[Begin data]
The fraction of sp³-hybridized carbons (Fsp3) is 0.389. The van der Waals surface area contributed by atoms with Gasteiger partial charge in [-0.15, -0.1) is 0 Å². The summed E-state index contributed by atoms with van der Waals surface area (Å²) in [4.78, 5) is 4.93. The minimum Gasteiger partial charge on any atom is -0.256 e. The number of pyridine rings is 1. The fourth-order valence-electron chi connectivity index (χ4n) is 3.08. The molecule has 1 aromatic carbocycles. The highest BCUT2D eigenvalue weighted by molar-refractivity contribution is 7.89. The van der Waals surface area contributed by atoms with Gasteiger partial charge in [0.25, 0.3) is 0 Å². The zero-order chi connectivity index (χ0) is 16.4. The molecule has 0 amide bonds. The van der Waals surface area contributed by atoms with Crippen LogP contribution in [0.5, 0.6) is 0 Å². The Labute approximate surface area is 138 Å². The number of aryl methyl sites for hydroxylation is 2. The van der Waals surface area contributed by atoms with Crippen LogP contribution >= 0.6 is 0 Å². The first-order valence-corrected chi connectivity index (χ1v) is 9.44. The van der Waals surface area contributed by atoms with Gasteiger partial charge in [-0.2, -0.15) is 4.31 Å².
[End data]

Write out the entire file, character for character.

The fraction of sp³-hybridized carbons (Fsp3) is 0.389. The van der Waals surface area contributed by atoms with Gasteiger partial charge in [-0.15, -0.1) is 0 Å². The summed E-state index contributed by atoms with van der Waals surface area (Å²) in [4.78, 5) is 4.93. The minimum Gasteiger partial charge on any atom is -0.256 e. The number of pyridine rings is 1. The fourth-order valence-electron chi connectivity index (χ4n) is 3.08. The molecule has 1 aromatic carbocycles. The highest BCUT2D eigenvalue weighted by molar-refractivity contribution is 7.89. The van der Waals surface area contributed by atoms with Gasteiger partial charge in [0.25, 0.3) is 0 Å². The zero-order chi connectivity index (χ0) is 16.4. The molecule has 0 amide bonds. The van der Waals surface area contributed by atoms with Crippen LogP contribution in [0.5, 0.6) is 0 Å². The Labute approximate surface area is 138 Å². The number of aryl methyl sites for hydroxylation is 2. The van der Waals surface area contributed by atoms with Crippen LogP contribution >= 0.6 is 0 Å². The first-order valence-corrected chi connectivity index (χ1v) is 9.44. The van der Waals surface area contributed by atoms with Gasteiger partial charge in [-0.2, -0.15) is 4.31 Å².